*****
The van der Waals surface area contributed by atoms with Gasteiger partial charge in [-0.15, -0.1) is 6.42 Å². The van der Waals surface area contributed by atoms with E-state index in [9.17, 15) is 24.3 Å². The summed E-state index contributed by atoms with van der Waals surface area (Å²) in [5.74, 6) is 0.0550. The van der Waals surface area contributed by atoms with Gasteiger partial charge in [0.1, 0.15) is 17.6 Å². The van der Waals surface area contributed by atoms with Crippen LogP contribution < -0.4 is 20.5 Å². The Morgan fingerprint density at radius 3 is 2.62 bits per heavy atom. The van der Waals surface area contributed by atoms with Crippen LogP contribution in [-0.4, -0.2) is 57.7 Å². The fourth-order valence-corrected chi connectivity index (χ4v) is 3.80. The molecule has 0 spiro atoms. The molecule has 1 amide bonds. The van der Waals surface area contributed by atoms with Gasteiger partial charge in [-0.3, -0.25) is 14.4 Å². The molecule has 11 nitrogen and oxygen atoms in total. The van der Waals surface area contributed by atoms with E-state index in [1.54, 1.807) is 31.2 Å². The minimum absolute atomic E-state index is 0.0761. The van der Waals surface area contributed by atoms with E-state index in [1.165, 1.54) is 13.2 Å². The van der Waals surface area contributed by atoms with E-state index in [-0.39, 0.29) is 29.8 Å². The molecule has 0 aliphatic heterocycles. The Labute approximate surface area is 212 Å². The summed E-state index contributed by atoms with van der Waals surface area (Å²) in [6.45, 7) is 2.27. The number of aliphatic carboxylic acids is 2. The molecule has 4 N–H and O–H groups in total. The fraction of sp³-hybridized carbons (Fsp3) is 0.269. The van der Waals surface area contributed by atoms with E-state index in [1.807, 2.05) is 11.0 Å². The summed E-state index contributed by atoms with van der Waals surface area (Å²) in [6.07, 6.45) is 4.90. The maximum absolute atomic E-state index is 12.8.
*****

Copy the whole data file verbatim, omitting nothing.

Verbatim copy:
The van der Waals surface area contributed by atoms with Gasteiger partial charge in [-0.15, -0.1) is 6.42 Å². The van der Waals surface area contributed by atoms with E-state index in [9.17, 15) is 24.3 Å². The summed E-state index contributed by atoms with van der Waals surface area (Å²) in [5.74, 6) is 0.0550. The van der Waals surface area contributed by atoms with Gasteiger partial charge in [0.1, 0.15) is 17.6 Å². The van der Waals surface area contributed by atoms with Crippen LogP contribution < -0.4 is 20.5 Å². The Morgan fingerprint density at radius 3 is 2.62 bits per heavy atom. The van der Waals surface area contributed by atoms with Crippen LogP contribution in [-0.4, -0.2) is 57.7 Å². The fourth-order valence-corrected chi connectivity index (χ4v) is 3.80. The molecule has 0 spiro atoms. The molecule has 1 amide bonds. The van der Waals surface area contributed by atoms with Gasteiger partial charge in [-0.3, -0.25) is 14.4 Å². The molecule has 11 nitrogen and oxygen atoms in total. The van der Waals surface area contributed by atoms with E-state index in [1.54, 1.807) is 31.2 Å². The minimum absolute atomic E-state index is 0.0761. The van der Waals surface area contributed by atoms with E-state index in [1.165, 1.54) is 13.2 Å². The van der Waals surface area contributed by atoms with E-state index in [-0.39, 0.29) is 29.8 Å². The molecule has 0 aliphatic heterocycles. The Labute approximate surface area is 212 Å². The summed E-state index contributed by atoms with van der Waals surface area (Å²) in [6.45, 7) is 2.27. The number of aliphatic carboxylic acids is 2. The molecule has 4 N–H and O–H groups in total. The fraction of sp³-hybridized carbons (Fsp3) is 0.269. The van der Waals surface area contributed by atoms with E-state index in [1.807, 2.05) is 11.0 Å². The summed E-state index contributed by atoms with van der Waals surface area (Å²) in [6.07, 6.45) is 4.90. The maximum absolute atomic E-state index is 12.8.